Sunday, April 01, 2001

Great cities: Jobs with a future


Cincinnati struggles to build high-tech employment

        Cincinnati is proud of being the Blue Chip City, with Fortune 500 headquarters that provide stable, high-paying jobs. But our pride has been rocked by Procter & Gamble job cuts and a Comair strike. Job growth is good in the suburbs, but terrible in our urban core. And we're not developing enough jobs with a high-tech future.

        The grades: On a 10-scale, we rate Columbus an 8, Indianapolis 7, Cincinnati and Cleveland each 5, and Louisville, 4. None of the five has high-tech jobs growth seen in “10” cities such as Austin, Texas.

        How we compare: Cincinnati is last in job growth with a loss of 3.2 percent in the city, despite a healthy suburban growth of 15.2 percent.

        HUD's State of the Cities 2000 reports metro job growth from 1994 to 1997. Columbus: 11.6 percent in the city and 11.4 percent in the suburbs. Louisville: 4.5 percent city, 14 percent suburbs. Indianapolis: 14 percent city, 3 percent suburbs. Cleveland: 4.9 percent city, 8.6 percent suburbs.

        Austin added 20 percent in the city and 32 percent in the suburbs.

        Pay: Cincinnati is second in the region for average pay in private sector jobs (1997 HUD figures). Cleveland, $36,649 city, $29,204 suburbs; Cincinnati, $34,985 city, $27,977 suburbs; Indianapolis, $32,084 and $27,266; Columbus, $31,125 and $26,775; Louisville, $30,698 and $25,676.

        Innovation: High-tech jobs pay higher salaries. Columbus, Cleveland and Cincinnati are rated among American Electronics Association's top cybercities. Columbus and Cleveland had more high-tech workers, but Cincinnati's average high-tech wage led at $50,400.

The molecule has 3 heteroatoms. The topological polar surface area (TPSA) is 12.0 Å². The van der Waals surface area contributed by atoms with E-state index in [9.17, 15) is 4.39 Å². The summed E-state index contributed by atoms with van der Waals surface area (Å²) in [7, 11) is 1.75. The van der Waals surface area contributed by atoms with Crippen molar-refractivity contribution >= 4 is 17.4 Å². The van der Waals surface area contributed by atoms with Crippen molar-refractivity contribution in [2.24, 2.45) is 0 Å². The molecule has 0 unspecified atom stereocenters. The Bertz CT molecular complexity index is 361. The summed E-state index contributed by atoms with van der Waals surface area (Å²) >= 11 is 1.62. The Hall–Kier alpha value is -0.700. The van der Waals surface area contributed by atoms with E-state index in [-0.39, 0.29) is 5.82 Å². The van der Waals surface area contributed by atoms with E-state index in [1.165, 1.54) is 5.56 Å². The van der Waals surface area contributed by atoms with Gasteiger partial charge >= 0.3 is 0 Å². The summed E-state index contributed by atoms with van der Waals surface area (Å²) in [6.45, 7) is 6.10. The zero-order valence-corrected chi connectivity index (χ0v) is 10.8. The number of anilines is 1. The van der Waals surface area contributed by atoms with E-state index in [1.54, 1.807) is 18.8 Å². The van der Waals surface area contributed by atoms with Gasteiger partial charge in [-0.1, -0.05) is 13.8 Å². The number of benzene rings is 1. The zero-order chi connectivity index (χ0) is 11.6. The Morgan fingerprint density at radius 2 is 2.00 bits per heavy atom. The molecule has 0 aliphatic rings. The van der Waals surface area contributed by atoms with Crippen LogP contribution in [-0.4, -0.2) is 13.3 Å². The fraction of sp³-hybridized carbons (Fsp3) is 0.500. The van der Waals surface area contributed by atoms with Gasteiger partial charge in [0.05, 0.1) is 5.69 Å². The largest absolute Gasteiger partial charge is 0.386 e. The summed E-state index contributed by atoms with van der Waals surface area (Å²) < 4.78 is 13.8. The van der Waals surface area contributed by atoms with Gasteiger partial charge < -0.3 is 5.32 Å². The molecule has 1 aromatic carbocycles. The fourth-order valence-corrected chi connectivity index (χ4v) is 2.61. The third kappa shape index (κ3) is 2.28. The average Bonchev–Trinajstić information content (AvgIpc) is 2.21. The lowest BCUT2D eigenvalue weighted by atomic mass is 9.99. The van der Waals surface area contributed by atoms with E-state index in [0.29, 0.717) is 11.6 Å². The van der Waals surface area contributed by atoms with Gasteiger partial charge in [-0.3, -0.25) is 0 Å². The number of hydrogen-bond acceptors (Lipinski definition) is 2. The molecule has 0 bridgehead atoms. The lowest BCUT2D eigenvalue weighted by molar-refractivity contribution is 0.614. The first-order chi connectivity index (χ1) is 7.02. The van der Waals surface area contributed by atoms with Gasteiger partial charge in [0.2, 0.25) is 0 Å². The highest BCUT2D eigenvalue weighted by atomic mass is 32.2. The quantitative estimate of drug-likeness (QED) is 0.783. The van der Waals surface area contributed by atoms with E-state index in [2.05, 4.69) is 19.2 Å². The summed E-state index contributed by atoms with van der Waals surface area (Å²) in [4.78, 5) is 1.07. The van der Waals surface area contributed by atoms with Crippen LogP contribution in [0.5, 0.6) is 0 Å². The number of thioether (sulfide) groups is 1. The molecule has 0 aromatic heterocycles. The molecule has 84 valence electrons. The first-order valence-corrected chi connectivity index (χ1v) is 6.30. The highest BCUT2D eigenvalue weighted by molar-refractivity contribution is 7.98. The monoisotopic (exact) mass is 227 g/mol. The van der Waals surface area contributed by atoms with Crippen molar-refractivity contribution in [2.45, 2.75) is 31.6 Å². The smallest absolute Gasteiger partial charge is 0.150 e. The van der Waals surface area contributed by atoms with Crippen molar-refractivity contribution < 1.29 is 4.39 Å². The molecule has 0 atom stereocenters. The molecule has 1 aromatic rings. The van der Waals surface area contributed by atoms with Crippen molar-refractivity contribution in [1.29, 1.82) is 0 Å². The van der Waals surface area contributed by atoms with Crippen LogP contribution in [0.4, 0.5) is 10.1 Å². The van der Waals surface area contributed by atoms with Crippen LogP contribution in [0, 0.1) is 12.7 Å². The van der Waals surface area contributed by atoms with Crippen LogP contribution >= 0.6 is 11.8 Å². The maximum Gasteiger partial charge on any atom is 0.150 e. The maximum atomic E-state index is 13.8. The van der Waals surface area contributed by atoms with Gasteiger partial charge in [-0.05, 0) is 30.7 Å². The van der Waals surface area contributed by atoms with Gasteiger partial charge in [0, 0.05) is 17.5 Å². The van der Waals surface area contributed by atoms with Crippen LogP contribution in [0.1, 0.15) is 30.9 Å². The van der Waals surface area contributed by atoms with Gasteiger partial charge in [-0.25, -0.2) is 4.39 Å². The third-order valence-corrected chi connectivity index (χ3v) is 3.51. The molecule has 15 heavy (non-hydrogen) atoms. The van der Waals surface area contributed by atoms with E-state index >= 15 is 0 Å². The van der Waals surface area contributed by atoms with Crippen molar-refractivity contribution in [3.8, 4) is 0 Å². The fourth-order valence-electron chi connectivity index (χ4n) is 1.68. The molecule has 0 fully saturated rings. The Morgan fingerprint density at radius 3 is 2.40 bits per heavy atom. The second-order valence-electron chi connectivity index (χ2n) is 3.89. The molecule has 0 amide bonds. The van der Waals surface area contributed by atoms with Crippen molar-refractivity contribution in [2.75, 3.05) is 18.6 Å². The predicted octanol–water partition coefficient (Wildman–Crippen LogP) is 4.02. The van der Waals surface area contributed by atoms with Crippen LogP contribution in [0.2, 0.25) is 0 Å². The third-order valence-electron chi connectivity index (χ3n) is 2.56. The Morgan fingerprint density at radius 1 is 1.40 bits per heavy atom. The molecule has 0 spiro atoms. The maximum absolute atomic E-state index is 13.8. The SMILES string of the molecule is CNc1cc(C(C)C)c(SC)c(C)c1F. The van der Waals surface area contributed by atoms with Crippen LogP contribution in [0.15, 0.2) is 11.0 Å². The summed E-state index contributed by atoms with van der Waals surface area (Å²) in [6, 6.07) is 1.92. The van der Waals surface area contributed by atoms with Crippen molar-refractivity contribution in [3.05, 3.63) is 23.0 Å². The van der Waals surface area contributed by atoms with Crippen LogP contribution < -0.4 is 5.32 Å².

Cincinnati's “Digital Rhine” of dot.coms on Main Street is one of the bright spots in the urban core.

        The Greater Cincinnati Chamber of Commerce says 25,759 scientists and engineers work in our region, more than North Carolina's Research Triangle.

        New businesses: Cincinnati is last again. From 1994-97, HUD shows Indianapolis leading (10.3 percent city, 24.7 percent suburbs); Columbus, Louisville and Cleveland all outscore Cincinnati, which lost 4.1 percent in the city and gained 7.8 percent in the suburbs.

        Fortune 500 headquarters: Arthur Anderson ranks Cleveland first with 9; Cincinnati has 8 (Kroger, Procter, Federated, Ashland, Cinergy, AK Steel, Fifth Third Bank and American Financial); Columbus has 5, Indianapolis, 4, and Louisville, 3.

        Small businesses, not the giants, create most new jobs.

        Jobs outlook to 2005: Places Rated Almanac 2000 puts Cincinnati in the middle, trailing Columbus and Indianapolis.

        Unemployment: According to Bureau of Labor Statistics for January, Indianapolis led with only 2.2 percent out of work; Columbus, 2.6; Louisville, 3.1; Cincinnati, 3.4; Cleveland 4.1.

        Why it matters: Metro Cincinnati's future in the new global economy will depend on diversified industry, a trained work force and ability to innovate and attract talent. More venture capital is needed to compete as a region. Cincinnati's “edge cities” — Blue Ash, Mason — are growing jobs and businesses, but the core district is weak. No region can succeed if its core is in decline.

        To become a great city, Cincinnati needs to become a place where talented knowledge workers can advance their careers.

        What others are doing: Investments in “business environment” instead of individual firms can energize businesses throughout the region. Cincinnati Bell's broadband system (Zoomtown) is an example.

        Minneapolis, Ann Arbor, Silicon Valley, Boston and others have multiplied their economic impact by networking in business clusters. Cincinnati's bio-tech initiative is an example, and new University of Cincinnati labs can be a catalyst.

        Test: How many businesses start here, relocate here and stay here? How fast can our region reach nearly 100 percent Internet access?

        Fragmentation and a shrinking core hobble our region. As Boeing proved to Seattle, headquarters can pick up and leave. To remain on lists of great places to work (Fortune, Forbes, Entrepreneur), Cincinnati needs to expand its high-tech base with more venture capital.

        To become a “hot” jobs magnet, this region needs to invest in the future: innovative start-ups and growing companies that deliver jobs for tomorrow.

Comparing cities on employment



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